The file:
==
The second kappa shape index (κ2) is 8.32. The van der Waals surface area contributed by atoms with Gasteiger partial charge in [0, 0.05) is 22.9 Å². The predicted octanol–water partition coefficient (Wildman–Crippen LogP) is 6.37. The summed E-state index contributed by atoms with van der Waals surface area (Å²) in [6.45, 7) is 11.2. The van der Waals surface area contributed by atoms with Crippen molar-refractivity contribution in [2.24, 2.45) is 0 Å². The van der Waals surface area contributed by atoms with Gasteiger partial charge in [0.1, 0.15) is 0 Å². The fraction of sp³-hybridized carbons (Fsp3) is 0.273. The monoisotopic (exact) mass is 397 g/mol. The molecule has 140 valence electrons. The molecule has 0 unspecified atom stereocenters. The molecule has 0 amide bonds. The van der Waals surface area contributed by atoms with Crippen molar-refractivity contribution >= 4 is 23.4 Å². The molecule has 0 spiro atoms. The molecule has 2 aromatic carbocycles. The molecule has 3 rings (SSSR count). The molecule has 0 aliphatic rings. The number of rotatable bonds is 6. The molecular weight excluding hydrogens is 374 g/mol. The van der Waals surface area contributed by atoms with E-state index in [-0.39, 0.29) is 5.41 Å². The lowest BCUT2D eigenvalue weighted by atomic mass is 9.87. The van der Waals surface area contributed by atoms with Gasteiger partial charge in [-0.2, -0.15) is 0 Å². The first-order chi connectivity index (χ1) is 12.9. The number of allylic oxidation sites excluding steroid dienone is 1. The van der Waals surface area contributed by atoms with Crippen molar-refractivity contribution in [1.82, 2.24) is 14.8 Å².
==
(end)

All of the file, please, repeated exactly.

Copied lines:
The second kappa shape index (κ2) is 8.32. The van der Waals surface area contributed by atoms with Gasteiger partial charge in [0, 0.05) is 22.9 Å². The predicted octanol–water partition coefficient (Wildman–Crippen LogP) is 6.37. The summed E-state index contributed by atoms with van der Waals surface area (Å²) in [6.45, 7) is 11.2. The van der Waals surface area contributed by atoms with Crippen molar-refractivity contribution in [2.24, 2.45) is 0 Å². The van der Waals surface area contributed by atoms with Gasteiger partial charge in [0.1, 0.15) is 0 Å². The fraction of sp³-hybridized carbons (Fsp3) is 0.273. The monoisotopic (exact) mass is 397 g/mol. The molecule has 140 valence electrons. The molecule has 0 unspecified atom stereocenters. The molecule has 0 amide bonds. The van der Waals surface area contributed by atoms with Crippen molar-refractivity contribution >= 4 is 23.4 Å². The molecule has 0 spiro atoms. The molecule has 2 aromatic carbocycles. The molecule has 3 rings (SSSR count). The molecule has 0 aliphatic rings. The number of rotatable bonds is 6. The molecular weight excluding hydrogens is 374 g/mol. The van der Waals surface area contributed by atoms with E-state index in [-0.39, 0.29) is 5.41 Å². The lowest BCUT2D eigenvalue weighted by atomic mass is 9.87. The van der Waals surface area contributed by atoms with Gasteiger partial charge in [-0.2, -0.15) is 0 Å². The first-order chi connectivity index (χ1) is 12.9. The number of allylic oxidation sites excluding steroid dienone is 1. The van der Waals surface area contributed by atoms with Crippen molar-refractivity contribution in [1.82, 2.24) is 14.8 Å².